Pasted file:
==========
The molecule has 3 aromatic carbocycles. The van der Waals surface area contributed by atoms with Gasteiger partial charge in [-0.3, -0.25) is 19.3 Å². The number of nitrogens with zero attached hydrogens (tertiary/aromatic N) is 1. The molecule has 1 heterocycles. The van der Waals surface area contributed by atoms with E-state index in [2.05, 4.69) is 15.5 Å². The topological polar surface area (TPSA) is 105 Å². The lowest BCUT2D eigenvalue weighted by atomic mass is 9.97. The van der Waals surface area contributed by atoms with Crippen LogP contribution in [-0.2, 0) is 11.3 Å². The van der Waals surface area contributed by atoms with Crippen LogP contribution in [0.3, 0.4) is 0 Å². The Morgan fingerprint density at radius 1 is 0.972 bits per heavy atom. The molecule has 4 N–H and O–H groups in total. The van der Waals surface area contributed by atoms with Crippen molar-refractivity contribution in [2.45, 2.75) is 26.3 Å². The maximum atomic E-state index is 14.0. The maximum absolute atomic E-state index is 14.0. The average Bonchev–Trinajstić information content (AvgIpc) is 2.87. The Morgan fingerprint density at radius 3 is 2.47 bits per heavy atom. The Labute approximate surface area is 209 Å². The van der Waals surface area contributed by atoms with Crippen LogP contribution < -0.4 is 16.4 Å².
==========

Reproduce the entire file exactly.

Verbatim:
The molecule has 3 aromatic carbocycles. The van der Waals surface area contributed by atoms with Gasteiger partial charge in [-0.3, -0.25) is 19.3 Å². The number of nitrogens with zero attached hydrogens (tertiary/aromatic N) is 1. The molecule has 1 heterocycles. The van der Waals surface area contributed by atoms with E-state index in [2.05, 4.69) is 15.5 Å². The topological polar surface area (TPSA) is 105 Å². The lowest BCUT2D eigenvalue weighted by atomic mass is 9.97. The van der Waals surface area contributed by atoms with Crippen LogP contribution in [-0.2, 0) is 11.3 Å². The van der Waals surface area contributed by atoms with Crippen LogP contribution in [0.3, 0.4) is 0 Å². The Morgan fingerprint density at radius 1 is 0.972 bits per heavy atom. The molecule has 4 N–H and O–H groups in total. The van der Waals surface area contributed by atoms with Crippen molar-refractivity contribution in [2.45, 2.75) is 26.3 Å². The maximum atomic E-state index is 14.0. The maximum absolute atomic E-state index is 14.0. The average Bonchev–Trinajstić information content (AvgIpc) is 2.87. The Morgan fingerprint density at radius 3 is 2.47 bits per heavy atom. The Labute approximate surface area is 209 Å². The van der Waals surface area contributed by atoms with Crippen LogP contribution < -0.4 is 16.4 Å².